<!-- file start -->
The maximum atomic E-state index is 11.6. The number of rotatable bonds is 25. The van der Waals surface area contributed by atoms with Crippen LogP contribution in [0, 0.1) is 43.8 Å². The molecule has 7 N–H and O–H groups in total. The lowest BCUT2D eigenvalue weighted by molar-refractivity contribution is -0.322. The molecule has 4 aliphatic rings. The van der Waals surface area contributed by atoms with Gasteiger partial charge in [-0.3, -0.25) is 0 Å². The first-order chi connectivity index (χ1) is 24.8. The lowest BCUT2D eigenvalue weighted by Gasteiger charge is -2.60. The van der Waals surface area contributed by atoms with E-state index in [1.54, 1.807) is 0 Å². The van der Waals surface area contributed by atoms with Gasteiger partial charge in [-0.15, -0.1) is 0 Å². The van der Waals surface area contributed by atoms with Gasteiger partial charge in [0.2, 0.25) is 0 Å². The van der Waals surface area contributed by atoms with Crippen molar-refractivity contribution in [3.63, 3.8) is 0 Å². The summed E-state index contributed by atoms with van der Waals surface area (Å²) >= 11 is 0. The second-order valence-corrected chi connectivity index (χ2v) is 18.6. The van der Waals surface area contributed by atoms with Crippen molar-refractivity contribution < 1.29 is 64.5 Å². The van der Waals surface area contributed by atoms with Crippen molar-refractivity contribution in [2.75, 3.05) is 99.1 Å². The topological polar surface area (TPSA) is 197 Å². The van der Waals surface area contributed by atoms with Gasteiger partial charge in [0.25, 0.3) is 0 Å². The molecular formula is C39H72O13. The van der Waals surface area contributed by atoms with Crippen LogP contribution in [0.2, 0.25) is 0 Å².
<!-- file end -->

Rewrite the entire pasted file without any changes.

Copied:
The maximum atomic E-state index is 11.6. The number of rotatable bonds is 25. The van der Waals surface area contributed by atoms with Crippen LogP contribution in [0, 0.1) is 43.8 Å². The molecule has 7 N–H and O–H groups in total. The lowest BCUT2D eigenvalue weighted by molar-refractivity contribution is -0.322. The molecule has 4 aliphatic rings. The van der Waals surface area contributed by atoms with Gasteiger partial charge in [-0.3, -0.25) is 0 Å². The first-order chi connectivity index (χ1) is 24.8. The lowest BCUT2D eigenvalue weighted by Gasteiger charge is -2.60. The van der Waals surface area contributed by atoms with E-state index in [1.54, 1.807) is 0 Å². The van der Waals surface area contributed by atoms with Gasteiger partial charge in [-0.15, -0.1) is 0 Å². The van der Waals surface area contributed by atoms with Gasteiger partial charge in [0.2, 0.25) is 0 Å². The van der Waals surface area contributed by atoms with Crippen molar-refractivity contribution in [3.63, 3.8) is 0 Å². The summed E-state index contributed by atoms with van der Waals surface area (Å²) >= 11 is 0. The second-order valence-corrected chi connectivity index (χ2v) is 18.6. The van der Waals surface area contributed by atoms with Crippen molar-refractivity contribution < 1.29 is 64.5 Å². The van der Waals surface area contributed by atoms with Crippen molar-refractivity contribution in [2.75, 3.05) is 99.1 Å². The topological polar surface area (TPSA) is 197 Å². The van der Waals surface area contributed by atoms with Gasteiger partial charge in [0.25, 0.3) is 0 Å². The molecular formula is C39H72O13. The van der Waals surface area contributed by atoms with Crippen LogP contribution in [0.2, 0.25) is 0 Å².